It is not necessary, but it is preferables that VRAM 560 and secondary memory 580 be the same size. If VRAM 560 is, for example, 256K bytes and secondary memory 580 is 32K bytes, then only CPU accesses to the 32K byte memory area will realize a speed improvement by the reduction of wait states. The other areas of VRAM 560 when accessed will be just as slow as ever.
An input/output (I/O) write signal 524 is also connected to and used by secondary memory read/write control circuit 585. The reason is similar to the purpose in making VRAM 560 deliver data to circuit 566 even though CPU 510 will read the duplicate data only from circuit 587. Data written into the I/O register of display unit 530 on a previous cycle will affect the data that is later written into display memory VRAM 560. Therefore, to duplicate this action, circuit 585 needs to receive the same I/O register write data so that secondary memory 580 and the data it returns will be similarly modified. The net result is the images maintained in both memories, the VRAM 560 and secondary memory 580, will stay in step with one another.
FIG. 13 shows a prior art system with a VGA display unit 530 similar to that shown in FIG. 1. The addition, in FIG. 12, of unit 585 and of secondary memory 580 constitutes the major components necessary to implement the fourth embodiment of the present invention. Read cycles in this prior art system will be considerably slower than those for the system of FIG. 12 due to the wait states inserted by priority arbiter 550, as above.
FIG. 14 shows a fifth embodiment that improves over the prior art of the system in FIG. 15. Two bi-directional buffers 490 and 491, a secondary memory read/write control circuit 485, and a secondary memory 480 are added to implement the present invention. Secondary memory 480 is the same size as display VRAM 460 and is mapped into the same address space. Circuit 485 duplicates the function of data processing unit 465 so that the contents of secondary memory 480 stay in step with that in VRAM 460. One difference between FIG. 14 and FIG. 12 is the I/O read signal 423 is connected to control circuit 485 in FIG. 14 so that control circuit 485 will respond to I/O reads. But the data from an I/O read is not supplied to CPU 410 through buffer 491 due to the absence of a gating signal from NOR gate 494. Instead, I/O read data comes only to CPU 410 from display unit 430 via buffer 490. So display data comes from secondary memory 480 and I/O data from display unit 430 and the contents of memories 480 and 460 track one another.
A sixth embodiment of the present invention is illustrated in FIG. 16 and differs from the first embodiment shown in FIG. 4 in that access VRAM 81 is smaller in size than display VRAM 60. In FIG. 4 access VRAM 80 is the same size, so only a part of display VRAM 60 in FIG. 16 will appear to have improved read access times. An AND gate 82 is needed to disable the read control signal to arbiter 50 when access VRAM will be responding to a particular address read cycle from CPU 10. If access VRAM 81 is mapped into the most frequently accessed areas of display memory, then the cost of a large access VRAM can be saved while still largely benefiting from speed improvement.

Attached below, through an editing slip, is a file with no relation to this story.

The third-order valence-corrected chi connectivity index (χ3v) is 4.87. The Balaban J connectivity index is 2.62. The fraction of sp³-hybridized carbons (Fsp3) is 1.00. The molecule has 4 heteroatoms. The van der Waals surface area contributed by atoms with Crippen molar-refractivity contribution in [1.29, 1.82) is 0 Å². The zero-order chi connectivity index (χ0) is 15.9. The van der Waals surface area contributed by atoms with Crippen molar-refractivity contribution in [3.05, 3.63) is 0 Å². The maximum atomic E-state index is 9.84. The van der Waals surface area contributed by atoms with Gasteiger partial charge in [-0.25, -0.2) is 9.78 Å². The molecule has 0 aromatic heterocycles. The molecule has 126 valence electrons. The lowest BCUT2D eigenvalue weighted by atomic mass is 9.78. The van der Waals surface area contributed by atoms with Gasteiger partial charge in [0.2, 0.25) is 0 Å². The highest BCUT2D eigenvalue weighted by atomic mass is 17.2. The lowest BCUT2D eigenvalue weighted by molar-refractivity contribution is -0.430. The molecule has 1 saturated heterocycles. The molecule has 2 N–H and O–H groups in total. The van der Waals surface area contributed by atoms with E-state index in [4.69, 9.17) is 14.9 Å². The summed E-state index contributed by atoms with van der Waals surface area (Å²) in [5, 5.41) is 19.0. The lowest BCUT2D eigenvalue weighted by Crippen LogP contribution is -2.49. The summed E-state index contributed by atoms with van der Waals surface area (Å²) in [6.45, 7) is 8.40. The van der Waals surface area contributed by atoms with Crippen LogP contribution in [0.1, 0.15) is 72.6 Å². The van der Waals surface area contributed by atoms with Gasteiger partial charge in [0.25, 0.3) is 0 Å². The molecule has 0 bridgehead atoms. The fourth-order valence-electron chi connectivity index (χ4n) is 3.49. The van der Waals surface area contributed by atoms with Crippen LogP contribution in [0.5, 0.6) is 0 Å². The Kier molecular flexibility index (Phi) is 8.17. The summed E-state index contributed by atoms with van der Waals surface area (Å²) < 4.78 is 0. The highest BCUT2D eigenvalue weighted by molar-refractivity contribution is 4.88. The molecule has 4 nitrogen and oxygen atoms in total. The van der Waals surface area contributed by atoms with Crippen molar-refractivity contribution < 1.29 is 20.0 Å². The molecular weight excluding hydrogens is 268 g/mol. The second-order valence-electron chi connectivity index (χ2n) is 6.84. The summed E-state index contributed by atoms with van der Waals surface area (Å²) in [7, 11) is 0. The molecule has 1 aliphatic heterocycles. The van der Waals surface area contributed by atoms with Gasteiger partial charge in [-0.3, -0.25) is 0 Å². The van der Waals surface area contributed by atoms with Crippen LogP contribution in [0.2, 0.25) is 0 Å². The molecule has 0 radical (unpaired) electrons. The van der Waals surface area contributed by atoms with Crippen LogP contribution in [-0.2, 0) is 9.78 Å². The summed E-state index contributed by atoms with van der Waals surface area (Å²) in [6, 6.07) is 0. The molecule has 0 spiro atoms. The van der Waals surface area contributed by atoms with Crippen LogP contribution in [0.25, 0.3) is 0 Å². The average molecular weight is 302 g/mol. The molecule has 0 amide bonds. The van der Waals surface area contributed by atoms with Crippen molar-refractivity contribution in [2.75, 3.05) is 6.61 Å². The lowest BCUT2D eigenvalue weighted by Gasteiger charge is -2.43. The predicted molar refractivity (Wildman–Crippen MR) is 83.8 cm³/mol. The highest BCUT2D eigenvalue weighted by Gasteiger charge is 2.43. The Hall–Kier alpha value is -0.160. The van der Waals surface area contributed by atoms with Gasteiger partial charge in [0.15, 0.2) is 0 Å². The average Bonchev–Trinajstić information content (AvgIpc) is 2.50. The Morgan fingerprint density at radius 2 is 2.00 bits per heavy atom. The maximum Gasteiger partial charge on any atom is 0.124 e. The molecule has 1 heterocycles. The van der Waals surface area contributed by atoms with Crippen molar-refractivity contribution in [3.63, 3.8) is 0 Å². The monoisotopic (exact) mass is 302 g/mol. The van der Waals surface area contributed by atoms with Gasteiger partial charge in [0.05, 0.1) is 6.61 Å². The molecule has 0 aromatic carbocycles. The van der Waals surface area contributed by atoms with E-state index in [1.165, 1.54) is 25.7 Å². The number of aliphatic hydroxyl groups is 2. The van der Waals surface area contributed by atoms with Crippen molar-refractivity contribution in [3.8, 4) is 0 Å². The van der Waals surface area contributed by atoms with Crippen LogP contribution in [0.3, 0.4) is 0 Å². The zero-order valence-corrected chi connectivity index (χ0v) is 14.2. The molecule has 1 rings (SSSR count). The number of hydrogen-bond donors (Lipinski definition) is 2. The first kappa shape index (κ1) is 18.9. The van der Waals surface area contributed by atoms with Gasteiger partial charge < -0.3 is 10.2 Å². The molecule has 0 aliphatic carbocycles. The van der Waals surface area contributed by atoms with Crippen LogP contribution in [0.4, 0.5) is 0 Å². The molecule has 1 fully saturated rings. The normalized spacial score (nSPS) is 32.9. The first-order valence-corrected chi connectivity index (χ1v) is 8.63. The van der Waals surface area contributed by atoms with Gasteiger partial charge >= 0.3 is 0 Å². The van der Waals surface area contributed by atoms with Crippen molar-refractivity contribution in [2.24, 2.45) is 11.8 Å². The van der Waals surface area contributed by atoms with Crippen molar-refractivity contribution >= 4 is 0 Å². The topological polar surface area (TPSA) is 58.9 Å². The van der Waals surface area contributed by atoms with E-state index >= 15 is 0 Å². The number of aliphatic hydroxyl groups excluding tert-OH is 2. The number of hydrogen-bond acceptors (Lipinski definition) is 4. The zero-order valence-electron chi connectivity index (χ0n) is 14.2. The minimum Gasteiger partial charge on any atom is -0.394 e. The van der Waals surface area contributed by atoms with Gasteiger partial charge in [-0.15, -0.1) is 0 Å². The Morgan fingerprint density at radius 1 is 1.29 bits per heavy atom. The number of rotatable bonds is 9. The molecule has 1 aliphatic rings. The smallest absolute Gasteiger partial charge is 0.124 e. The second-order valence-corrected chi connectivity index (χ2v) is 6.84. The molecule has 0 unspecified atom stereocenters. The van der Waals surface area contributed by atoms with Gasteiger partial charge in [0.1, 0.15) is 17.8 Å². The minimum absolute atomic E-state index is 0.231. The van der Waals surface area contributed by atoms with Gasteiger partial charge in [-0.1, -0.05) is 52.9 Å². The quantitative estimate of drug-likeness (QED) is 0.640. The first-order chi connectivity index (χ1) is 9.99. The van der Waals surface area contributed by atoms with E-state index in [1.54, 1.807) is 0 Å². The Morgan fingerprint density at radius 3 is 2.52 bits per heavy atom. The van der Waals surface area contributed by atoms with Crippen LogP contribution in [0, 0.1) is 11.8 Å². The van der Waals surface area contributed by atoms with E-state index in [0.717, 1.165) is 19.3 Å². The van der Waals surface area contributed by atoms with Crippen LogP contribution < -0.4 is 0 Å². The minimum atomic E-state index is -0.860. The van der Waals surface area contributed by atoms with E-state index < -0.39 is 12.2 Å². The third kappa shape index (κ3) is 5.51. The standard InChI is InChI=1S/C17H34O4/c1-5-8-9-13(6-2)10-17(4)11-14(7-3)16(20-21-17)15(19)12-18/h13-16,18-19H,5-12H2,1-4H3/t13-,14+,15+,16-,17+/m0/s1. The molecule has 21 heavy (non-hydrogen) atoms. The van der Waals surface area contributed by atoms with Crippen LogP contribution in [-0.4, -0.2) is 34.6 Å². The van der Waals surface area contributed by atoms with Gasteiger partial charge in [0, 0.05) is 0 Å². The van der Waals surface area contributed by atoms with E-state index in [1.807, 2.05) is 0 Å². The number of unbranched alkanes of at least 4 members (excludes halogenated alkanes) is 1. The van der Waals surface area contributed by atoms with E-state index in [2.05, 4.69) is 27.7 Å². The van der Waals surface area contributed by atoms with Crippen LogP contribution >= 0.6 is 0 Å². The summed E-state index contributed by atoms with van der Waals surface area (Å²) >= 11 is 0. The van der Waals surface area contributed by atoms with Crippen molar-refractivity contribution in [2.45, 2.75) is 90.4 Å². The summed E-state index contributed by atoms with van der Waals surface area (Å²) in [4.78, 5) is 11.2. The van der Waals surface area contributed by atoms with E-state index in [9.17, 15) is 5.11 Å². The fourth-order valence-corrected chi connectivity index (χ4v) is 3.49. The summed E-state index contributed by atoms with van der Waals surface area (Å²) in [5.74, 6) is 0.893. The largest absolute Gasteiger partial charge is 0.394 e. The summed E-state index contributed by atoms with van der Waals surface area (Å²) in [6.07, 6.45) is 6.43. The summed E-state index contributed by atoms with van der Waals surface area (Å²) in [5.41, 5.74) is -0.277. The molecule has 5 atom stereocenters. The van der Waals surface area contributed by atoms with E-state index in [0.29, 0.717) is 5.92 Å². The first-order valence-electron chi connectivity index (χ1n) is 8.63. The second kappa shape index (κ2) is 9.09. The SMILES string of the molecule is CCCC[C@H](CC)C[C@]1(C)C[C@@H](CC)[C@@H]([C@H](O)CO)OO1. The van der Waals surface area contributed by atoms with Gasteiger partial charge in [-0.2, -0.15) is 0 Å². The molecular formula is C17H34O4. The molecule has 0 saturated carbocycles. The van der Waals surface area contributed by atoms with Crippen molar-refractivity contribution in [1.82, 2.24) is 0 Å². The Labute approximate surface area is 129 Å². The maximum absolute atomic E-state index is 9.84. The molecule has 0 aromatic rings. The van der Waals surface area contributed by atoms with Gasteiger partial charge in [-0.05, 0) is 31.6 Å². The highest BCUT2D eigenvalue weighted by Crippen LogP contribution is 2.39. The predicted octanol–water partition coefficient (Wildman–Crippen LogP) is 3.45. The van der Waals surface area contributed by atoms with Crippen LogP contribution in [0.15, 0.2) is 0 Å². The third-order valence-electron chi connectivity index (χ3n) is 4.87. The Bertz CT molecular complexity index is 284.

FIG. 17 shows an improvement over the device of FIG. 15 and is a seventh embodiment of the present invention. Display unit 430 has both a character mode and graphics mode. In character mode, only a small part (e.g., 32K bytes) of VRAM 460 is used. Characters are simply passed through data processing unit 465 without modification to and from the character mode areas. A small secondary memory 680 is sized and located to correspond to the area in VRAM 460 that is used for character mode. If secondary memory 680 is used only for character mode access, then a data processing unit (in front of secondary memory 680) to mimic the action of data processing unit 465 is not needed. (Compare this with FIG. 14.) Display unit 430 outputs a signal 684 that indicates character mode when high and graphics mode when low. Signal 684 is used to switch memory access between secondary memory 680 and display unit 430 according to the state of signal 684. Accesses that involve secondary memory 680 will respond quicker than those that do not. Character mode access is frequently used in commonplace systems, and the configuration of FIG. 17 has proven to be very effective. And given the relatively small size of secondary memory 680, the cost to implement this is very low.